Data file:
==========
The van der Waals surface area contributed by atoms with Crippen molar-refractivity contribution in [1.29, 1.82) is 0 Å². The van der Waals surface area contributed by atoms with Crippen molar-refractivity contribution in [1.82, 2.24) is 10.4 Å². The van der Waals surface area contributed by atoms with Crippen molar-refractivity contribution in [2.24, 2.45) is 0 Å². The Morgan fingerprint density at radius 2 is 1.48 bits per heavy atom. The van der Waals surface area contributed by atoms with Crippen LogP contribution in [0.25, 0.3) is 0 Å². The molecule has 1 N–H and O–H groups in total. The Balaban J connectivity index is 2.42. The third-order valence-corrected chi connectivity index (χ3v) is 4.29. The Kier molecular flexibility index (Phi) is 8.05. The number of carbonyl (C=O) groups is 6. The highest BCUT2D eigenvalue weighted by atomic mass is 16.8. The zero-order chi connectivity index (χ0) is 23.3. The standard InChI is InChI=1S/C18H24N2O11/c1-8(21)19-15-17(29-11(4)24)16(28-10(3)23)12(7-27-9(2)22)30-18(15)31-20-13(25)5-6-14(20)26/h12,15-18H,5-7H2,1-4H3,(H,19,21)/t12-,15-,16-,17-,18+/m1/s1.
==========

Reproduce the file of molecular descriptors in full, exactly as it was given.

The van der Waals surface area contributed by atoms with Crippen molar-refractivity contribution in [1.29, 1.82) is 0 Å². The van der Waals surface area contributed by atoms with Crippen molar-refractivity contribution in [1.82, 2.24) is 10.4 Å². The van der Waals surface area contributed by atoms with Crippen molar-refractivity contribution in [2.24, 2.45) is 0 Å². The Morgan fingerprint density at radius 2 is 1.48 bits per heavy atom. The van der Waals surface area contributed by atoms with Crippen LogP contribution in [0.25, 0.3) is 0 Å². The molecule has 1 N–H and O–H groups in total. The Balaban J connectivity index is 2.42. The third-order valence-corrected chi connectivity index (χ3v) is 4.29. The Kier molecular flexibility index (Phi) is 8.05. The number of carbonyl (C=O) groups is 6. The highest BCUT2D eigenvalue weighted by atomic mass is 16.8. The zero-order chi connectivity index (χ0) is 23.3. The standard InChI is InChI=1S/C18H24N2O11/c1-8(21)19-15-17(29-11(4)24)16(28-10(3)23)12(7-27-9(2)22)30-18(15)31-20-13(25)5-6-14(20)26/h12,15-18H,5-7H2,1-4H3,(H,19,21)/t12-,15-,16-,17-,18+/m1/s1.